Teacher-Student Collaboration on Designing Instructional Multimedia Materials: A Case Study of Wenzao Ursuline College of Languages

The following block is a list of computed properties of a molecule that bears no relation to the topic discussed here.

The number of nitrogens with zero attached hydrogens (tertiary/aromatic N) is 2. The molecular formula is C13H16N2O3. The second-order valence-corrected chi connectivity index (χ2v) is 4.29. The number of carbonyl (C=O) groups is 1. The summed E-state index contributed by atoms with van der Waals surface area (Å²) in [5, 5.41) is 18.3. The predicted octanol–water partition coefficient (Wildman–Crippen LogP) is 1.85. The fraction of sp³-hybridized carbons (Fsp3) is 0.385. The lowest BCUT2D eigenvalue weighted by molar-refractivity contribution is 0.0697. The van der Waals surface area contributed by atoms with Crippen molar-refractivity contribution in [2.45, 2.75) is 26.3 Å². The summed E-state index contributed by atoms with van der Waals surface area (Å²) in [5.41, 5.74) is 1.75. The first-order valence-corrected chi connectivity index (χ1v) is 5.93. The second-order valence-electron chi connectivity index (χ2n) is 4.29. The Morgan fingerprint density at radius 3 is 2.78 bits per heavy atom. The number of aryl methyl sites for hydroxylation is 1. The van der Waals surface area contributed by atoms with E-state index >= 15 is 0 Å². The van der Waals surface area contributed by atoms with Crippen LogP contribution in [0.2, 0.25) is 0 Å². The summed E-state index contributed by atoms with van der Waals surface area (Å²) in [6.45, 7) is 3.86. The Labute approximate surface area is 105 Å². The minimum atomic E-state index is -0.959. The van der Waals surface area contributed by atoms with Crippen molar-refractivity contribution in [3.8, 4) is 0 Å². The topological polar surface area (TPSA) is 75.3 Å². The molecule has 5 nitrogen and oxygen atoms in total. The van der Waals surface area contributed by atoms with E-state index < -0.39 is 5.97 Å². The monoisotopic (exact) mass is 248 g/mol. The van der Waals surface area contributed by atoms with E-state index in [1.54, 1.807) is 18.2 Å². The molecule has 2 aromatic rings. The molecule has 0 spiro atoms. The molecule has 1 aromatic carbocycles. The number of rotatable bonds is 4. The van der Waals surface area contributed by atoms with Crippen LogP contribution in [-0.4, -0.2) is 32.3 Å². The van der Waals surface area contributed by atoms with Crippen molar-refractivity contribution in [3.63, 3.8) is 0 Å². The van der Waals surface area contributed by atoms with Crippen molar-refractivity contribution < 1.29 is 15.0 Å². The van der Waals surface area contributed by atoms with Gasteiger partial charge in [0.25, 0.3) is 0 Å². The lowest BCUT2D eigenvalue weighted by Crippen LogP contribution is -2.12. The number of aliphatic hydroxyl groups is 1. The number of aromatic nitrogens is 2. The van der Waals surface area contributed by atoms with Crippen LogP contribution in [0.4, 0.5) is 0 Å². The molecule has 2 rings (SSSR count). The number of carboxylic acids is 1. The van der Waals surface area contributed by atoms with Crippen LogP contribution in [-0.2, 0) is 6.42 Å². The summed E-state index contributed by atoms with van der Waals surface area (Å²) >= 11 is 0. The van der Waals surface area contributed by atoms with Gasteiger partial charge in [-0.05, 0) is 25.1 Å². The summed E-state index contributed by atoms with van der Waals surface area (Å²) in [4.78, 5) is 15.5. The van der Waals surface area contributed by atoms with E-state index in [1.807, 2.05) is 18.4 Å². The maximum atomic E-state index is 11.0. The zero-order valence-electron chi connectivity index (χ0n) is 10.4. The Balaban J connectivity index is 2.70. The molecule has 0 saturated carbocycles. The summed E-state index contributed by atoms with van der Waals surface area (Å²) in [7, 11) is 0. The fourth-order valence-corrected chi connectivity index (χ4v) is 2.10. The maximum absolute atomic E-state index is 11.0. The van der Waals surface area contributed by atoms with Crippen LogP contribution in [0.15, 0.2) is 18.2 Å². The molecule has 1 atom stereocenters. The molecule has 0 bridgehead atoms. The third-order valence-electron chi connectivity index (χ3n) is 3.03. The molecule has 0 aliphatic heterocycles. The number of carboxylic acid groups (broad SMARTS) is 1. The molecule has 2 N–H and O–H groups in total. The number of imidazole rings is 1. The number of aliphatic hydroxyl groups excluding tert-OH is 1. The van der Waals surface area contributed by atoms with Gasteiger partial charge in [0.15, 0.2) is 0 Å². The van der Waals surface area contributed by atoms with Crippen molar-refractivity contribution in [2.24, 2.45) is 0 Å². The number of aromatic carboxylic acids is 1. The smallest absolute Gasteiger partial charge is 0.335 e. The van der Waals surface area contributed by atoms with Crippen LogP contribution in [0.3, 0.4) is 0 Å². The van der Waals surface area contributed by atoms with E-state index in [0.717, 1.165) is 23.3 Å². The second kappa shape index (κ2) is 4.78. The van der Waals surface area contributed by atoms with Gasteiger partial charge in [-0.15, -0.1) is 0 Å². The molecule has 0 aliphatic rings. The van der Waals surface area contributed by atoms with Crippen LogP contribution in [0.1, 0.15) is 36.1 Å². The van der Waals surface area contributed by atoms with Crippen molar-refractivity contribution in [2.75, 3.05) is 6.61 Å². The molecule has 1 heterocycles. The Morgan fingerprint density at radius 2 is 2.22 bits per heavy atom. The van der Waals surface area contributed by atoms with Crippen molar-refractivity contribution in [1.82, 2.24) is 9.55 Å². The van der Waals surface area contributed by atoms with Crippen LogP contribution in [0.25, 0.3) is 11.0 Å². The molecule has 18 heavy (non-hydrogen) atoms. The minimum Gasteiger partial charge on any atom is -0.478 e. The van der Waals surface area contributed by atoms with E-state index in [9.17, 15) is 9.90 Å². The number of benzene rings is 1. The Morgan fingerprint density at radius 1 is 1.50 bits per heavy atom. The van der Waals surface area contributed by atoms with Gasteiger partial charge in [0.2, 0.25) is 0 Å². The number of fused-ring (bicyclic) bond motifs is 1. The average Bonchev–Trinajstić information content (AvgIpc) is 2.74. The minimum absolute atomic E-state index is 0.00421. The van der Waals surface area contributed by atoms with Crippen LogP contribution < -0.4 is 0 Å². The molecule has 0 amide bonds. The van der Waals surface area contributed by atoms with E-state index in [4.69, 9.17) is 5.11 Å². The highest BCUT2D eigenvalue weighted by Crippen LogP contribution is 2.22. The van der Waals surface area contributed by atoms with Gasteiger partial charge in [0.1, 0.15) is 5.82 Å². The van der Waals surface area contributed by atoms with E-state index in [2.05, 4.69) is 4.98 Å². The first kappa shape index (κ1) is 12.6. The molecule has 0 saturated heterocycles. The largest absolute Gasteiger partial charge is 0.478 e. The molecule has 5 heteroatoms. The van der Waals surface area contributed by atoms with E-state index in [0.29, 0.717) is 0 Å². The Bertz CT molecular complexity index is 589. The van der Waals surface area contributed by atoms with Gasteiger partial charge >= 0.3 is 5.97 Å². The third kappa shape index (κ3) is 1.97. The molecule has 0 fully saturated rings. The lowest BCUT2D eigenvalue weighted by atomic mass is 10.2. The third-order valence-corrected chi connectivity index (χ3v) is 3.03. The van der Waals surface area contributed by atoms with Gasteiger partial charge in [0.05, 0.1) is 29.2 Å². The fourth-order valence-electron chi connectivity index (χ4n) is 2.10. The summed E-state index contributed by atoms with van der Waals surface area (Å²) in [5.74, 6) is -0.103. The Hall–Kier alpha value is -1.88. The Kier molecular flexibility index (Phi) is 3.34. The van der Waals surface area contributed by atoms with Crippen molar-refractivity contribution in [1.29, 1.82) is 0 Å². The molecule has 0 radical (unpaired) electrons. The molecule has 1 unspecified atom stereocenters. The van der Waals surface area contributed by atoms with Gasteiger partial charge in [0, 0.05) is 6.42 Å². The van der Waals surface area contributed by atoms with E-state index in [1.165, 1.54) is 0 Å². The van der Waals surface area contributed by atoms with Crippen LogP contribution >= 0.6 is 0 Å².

To keep up with the rapid innovative advances in technology, many institutions in Taiwan have increased their demands for technologically literate faculty. The problem is that such demands increase faculty’s workload and create additional time commitments on faculty who are already overburdened with traditional face-to-face instruction involving large class sizes. To date, few faculty at Wenzao Ursuline College of Languages (WUCL) consider themselves prepared to meet such demands. Mitra (2003) pointed out that students have the potential to contribute their opinions to the school and can serve as a catalyst for improving teaching and curriculum. This benefit also serves to improve students’ learning by creating opportunities for students to work with and to provide an effective technology support for faculty. All students at WUCL are required to take computer courses. If engaging students as multimedia designers and technology assistants for their non-technology discipline faculty to create instructional multimedia materials, it may not only reduce the faculty’s workload but also enhance students’ learning by providing students with meaningful learning opportunities (Thomson, 2007). In this study, collaboration between discipline faculty and the students helped to ensure that the faculty benefited from the students’ technology assistance and the students enhanced their learning experience.